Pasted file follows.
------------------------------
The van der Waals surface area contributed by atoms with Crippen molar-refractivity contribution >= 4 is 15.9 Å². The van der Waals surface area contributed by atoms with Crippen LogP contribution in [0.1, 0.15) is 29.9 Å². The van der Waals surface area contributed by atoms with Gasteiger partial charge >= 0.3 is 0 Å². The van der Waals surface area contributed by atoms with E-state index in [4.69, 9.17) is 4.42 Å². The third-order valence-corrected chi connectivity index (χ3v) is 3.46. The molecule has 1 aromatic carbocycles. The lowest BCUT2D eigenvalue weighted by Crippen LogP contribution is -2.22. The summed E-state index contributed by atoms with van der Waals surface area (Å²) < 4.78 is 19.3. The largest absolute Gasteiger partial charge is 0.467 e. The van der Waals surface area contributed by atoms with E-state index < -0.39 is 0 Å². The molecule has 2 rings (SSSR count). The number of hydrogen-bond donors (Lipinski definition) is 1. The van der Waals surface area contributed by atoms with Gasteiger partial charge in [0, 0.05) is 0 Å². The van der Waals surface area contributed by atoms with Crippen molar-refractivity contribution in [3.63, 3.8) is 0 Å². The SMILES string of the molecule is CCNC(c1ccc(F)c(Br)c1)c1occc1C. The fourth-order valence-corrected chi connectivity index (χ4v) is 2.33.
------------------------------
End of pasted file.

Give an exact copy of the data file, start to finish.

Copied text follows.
The van der Waals surface area contributed by atoms with Crippen molar-refractivity contribution >= 4 is 15.9 Å². The van der Waals surface area contributed by atoms with Crippen LogP contribution in [0.1, 0.15) is 29.9 Å². The van der Waals surface area contributed by atoms with Gasteiger partial charge >= 0.3 is 0 Å². The van der Waals surface area contributed by atoms with E-state index in [4.69, 9.17) is 4.42 Å². The third-order valence-corrected chi connectivity index (χ3v) is 3.46. The molecule has 1 aromatic carbocycles. The lowest BCUT2D eigenvalue weighted by Crippen LogP contribution is -2.22. The summed E-state index contributed by atoms with van der Waals surface area (Å²) < 4.78 is 19.3. The largest absolute Gasteiger partial charge is 0.467 e. The van der Waals surface area contributed by atoms with E-state index < -0.39 is 0 Å². The molecule has 2 rings (SSSR count). The number of hydrogen-bond donors (Lipinski definition) is 1. The van der Waals surface area contributed by atoms with Gasteiger partial charge in [0, 0.05) is 0 Å². The van der Waals surface area contributed by atoms with Crippen molar-refractivity contribution in [3.63, 3.8) is 0 Å². The SMILES string of the molecule is CCNC(c1ccc(F)c(Br)c1)c1occc1C. The fourth-order valence-corrected chi connectivity index (χ4v) is 2.33.